Posts Tagged ‘kéfalos’

Another Hot Day in Kos… Another Rainy Day in Ireland!

August 5, 2012

Often when we were out and about in the afternoon in Kos, these words from an old song would come to me… “Mad dogs and Englishmen go out in the midday sun.” Even the cats and dogs, it appeared, would sleep between the hours of two and six o’clock which is the usual Greek siesta time and perhaps we should have followed their example. It is difficult to acclimatize yourself to the fierce heat of the sun here in this little island so close to Turkey, especially when your native county happens to be Ireland. And it is even more difficult to adjust to cold grey skies and lashing rain when you return!

In Ireland the volatile nature of our weather is an ever-popular conversation piece throughout the island. It is also a safe subject matter to dwell on – unlike politics, or religion. Strangers from the north of the island who are holidaying in Kerry will freely discuss the weather situation with the natives. It is something that affects all of us, sometimes very deeply, when we depend on benign conditions to grow fruit, and other crops that are grown so effortlessly in other parts of Europe.

The same Lord who said “I do set my bow in the cloud, and it shall be for a token of a covenant between me and the earth.” (Genesis 9v13), is He who is sovereign over earthquakes throughout the world, tornadoes in the Americas, melting glaciers in the Alps … and wintry days in an Irish summer.  He has lessons to teach the human race – both collectively and individually. I have no right to feel angry about a “grey day” for “he maketh his sun to rise on the evil and on the good, and sendeth rain on the just and the unjust.” (Matthew5v45) So many are suffering in our world today, which is something I know nothing about! Certainly we can, (and must) pray about weather conditions when lives are in danger, or when the livelihood of farmers is being affected. Let us never forget … “Elias was a man subject to like passions as we are, and he prayed earnestly that it might not rain: and it rained not on the earth by the space of three years and six months. And he prayed again, and the heaven gave rain, and the earth brought forth her fruit.” (James 5v17&18).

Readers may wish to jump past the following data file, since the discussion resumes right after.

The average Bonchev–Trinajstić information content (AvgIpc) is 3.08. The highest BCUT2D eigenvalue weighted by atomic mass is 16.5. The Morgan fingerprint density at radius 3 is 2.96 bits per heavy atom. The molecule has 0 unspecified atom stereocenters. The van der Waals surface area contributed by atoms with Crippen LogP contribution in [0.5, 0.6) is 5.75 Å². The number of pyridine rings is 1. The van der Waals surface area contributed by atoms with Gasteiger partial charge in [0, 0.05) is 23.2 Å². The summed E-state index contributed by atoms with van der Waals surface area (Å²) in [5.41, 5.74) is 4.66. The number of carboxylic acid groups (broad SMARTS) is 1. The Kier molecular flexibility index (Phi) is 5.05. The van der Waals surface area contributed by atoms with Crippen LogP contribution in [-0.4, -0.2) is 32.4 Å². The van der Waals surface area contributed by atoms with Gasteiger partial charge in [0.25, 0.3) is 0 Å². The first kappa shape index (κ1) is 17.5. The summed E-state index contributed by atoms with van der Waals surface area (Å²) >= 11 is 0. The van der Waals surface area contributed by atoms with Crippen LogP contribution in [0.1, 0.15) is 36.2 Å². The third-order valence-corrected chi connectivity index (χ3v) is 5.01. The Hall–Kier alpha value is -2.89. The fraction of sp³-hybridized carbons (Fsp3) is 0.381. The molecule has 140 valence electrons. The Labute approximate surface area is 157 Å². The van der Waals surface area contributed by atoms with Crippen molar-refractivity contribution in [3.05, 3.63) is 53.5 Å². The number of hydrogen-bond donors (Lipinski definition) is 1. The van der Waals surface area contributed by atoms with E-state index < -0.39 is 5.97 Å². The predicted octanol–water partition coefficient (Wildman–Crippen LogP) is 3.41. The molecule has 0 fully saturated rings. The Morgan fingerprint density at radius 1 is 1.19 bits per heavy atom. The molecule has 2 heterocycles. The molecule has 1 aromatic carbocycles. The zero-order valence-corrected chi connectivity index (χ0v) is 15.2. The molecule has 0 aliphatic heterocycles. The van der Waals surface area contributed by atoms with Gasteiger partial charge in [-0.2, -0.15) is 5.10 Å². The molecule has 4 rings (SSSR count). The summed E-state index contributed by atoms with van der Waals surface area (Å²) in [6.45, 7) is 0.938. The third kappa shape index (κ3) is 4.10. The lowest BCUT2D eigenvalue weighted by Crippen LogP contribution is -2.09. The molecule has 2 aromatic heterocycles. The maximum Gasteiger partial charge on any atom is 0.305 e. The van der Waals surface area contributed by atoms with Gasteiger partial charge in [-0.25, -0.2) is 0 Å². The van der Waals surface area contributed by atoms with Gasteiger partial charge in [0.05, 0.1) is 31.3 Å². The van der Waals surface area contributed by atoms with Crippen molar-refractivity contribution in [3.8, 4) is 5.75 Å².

With all the great advances in technology in recent years, people have found no way to drag clouds away from a blue sky, or create rain in the parched lands of the earth … but “the effectual fervent prayer of a righteous man availeth much” (James 5v16). This is as true today, as it was in the days of Elijah!

I read media reports on global warming, and yet God’s word tells me:  “While the earth remaineth, seedtime and harvest, and cold and heat, and summer and winter, and day and night shall not cease.”  (Gen. 8v22). And yet someday the earth will be subject to the ultimate trauma, for we read … “But the day of the Lord will come as a thief in the night; in the which the heavens shall pass away with a great noise, and the elements shall melt with fervent heat, the earth also and the works that are therein shall be burned up.” (2Pet. 3v10).

Are you ready for this day? Remember that while we live in this, the ‘day of grace,’ His invitation stands in rain, hail, sun or snowstorm!  To the Christian He says: “Seeing then that all these things shall be dissolved, what manner of persons ought ye to be in all holy conversation and godliness.” (2Pet.3v11) “Nevertheless, we, according to his promise, look for new heavens and a new earth, wherein dwelleth righteousness.” (2Pet. 3v13). With these crucial exhortations and wonderful promises, let us in the words of Peter … “grow in grace, and in the knowledge of our Lord and Saviour Jesus Christ. To him be glory both now and for ever.  Amen.”   (2Pet.3v18).